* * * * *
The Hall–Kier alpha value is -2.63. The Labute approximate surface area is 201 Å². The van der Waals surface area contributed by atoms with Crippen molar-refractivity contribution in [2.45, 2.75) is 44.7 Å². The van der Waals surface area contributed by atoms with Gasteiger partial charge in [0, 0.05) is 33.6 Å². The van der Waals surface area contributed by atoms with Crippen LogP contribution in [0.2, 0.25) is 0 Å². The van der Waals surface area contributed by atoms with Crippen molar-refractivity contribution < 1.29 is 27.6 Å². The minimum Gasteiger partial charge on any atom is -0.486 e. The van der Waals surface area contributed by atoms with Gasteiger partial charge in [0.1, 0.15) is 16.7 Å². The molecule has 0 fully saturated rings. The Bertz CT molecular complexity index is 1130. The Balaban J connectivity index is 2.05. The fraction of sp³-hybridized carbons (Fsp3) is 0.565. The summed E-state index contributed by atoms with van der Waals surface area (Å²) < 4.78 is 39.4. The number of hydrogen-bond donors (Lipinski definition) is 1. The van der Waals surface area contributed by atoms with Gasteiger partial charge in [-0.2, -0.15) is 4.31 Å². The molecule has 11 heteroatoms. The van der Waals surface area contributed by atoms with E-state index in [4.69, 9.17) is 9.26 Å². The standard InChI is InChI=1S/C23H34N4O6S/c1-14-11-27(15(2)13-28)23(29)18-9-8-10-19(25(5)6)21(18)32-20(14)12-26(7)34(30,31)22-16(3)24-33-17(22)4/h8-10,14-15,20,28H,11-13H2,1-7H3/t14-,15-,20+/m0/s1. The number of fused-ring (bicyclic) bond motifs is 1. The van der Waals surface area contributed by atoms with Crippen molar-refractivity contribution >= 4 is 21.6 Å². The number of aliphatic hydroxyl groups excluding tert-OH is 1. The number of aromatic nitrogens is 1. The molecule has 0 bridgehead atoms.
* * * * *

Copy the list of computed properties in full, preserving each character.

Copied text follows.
The Hall–Kier alpha value is -2.63. The Labute approximate surface area is 201 Å². The van der Waals surface area contributed by atoms with Crippen molar-refractivity contribution in [2.45, 2.75) is 44.7 Å². The van der Waals surface area contributed by atoms with Gasteiger partial charge in [0, 0.05) is 33.6 Å². The van der Waals surface area contributed by atoms with Crippen LogP contribution in [0.2, 0.25) is 0 Å². The van der Waals surface area contributed by atoms with Crippen molar-refractivity contribution < 1.29 is 27.6 Å². The minimum Gasteiger partial charge on any atom is -0.486 e. The van der Waals surface area contributed by atoms with Gasteiger partial charge in [0.1, 0.15) is 16.7 Å². The molecule has 0 fully saturated rings. The Bertz CT molecular complexity index is 1130. The Balaban J connectivity index is 2.05. The fraction of sp³-hybridized carbons (Fsp3) is 0.565. The summed E-state index contributed by atoms with van der Waals surface area (Å²) < 4.78 is 39.4. The number of hydrogen-bond donors (Lipinski definition) is 1. The van der Waals surface area contributed by atoms with Gasteiger partial charge in [-0.2, -0.15) is 4.31 Å². The molecule has 11 heteroatoms. The van der Waals surface area contributed by atoms with E-state index in [4.69, 9.17) is 9.26 Å². The standard InChI is InChI=1S/C23H34N4O6S/c1-14-11-27(15(2)13-28)23(29)18-9-8-10-19(25(5)6)21(18)32-20(14)12-26(7)34(30,31)22-16(3)24-33-17(22)4/h8-10,14-15,20,28H,11-13H2,1-7H3/t14-,15-,20+/m0/s1. The number of fused-ring (bicyclic) bond motifs is 1. The van der Waals surface area contributed by atoms with Crippen molar-refractivity contribution >= 4 is 21.6 Å². The number of aliphatic hydroxyl groups excluding tert-OH is 1. The number of aromatic nitrogens is 1. The molecule has 0 bridgehead atoms.